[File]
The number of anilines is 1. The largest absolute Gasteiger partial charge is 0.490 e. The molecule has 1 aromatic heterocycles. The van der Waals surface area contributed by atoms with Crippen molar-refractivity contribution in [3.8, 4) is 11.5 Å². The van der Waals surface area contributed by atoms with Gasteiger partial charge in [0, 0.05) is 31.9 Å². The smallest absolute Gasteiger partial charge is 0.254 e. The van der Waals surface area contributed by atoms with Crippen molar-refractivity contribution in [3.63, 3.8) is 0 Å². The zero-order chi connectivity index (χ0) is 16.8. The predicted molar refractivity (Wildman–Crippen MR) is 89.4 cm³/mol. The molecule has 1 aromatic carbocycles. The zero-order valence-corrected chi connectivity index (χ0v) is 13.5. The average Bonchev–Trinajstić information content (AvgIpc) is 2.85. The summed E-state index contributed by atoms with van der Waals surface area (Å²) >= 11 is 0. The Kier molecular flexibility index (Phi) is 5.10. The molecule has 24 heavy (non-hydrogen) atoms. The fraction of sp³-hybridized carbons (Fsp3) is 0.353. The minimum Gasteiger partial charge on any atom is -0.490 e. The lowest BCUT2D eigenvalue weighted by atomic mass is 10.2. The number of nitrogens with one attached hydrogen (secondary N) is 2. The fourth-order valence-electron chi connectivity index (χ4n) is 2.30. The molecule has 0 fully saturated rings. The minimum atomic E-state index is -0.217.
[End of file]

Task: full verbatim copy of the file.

The number of anilines is 1. The largest absolute Gasteiger partial charge is 0.490 e. The molecule has 1 aromatic heterocycles. The van der Waals surface area contributed by atoms with Crippen molar-refractivity contribution in [3.8, 4) is 11.5 Å². The van der Waals surface area contributed by atoms with Gasteiger partial charge in [0, 0.05) is 31.9 Å². The smallest absolute Gasteiger partial charge is 0.254 e. The van der Waals surface area contributed by atoms with Crippen molar-refractivity contribution in [3.63, 3.8) is 0 Å². The zero-order chi connectivity index (χ0) is 16.8. The predicted molar refractivity (Wildman–Crippen MR) is 89.4 cm³/mol. The molecule has 1 aromatic carbocycles. The zero-order valence-corrected chi connectivity index (χ0v) is 13.5. The average Bonchev–Trinajstić information content (AvgIpc) is 2.85. The summed E-state index contributed by atoms with van der Waals surface area (Å²) >= 11 is 0. The Kier molecular flexibility index (Phi) is 5.10. The molecule has 24 heavy (non-hydrogen) atoms. The fraction of sp³-hybridized carbons (Fsp3) is 0.353. The minimum Gasteiger partial charge on any atom is -0.490 e. The lowest BCUT2D eigenvalue weighted by atomic mass is 10.2. The number of nitrogens with one attached hydrogen (secondary N) is 2. The fourth-order valence-electron chi connectivity index (χ4n) is 2.30. The molecule has 0 fully saturated rings. The minimum atomic E-state index is -0.217.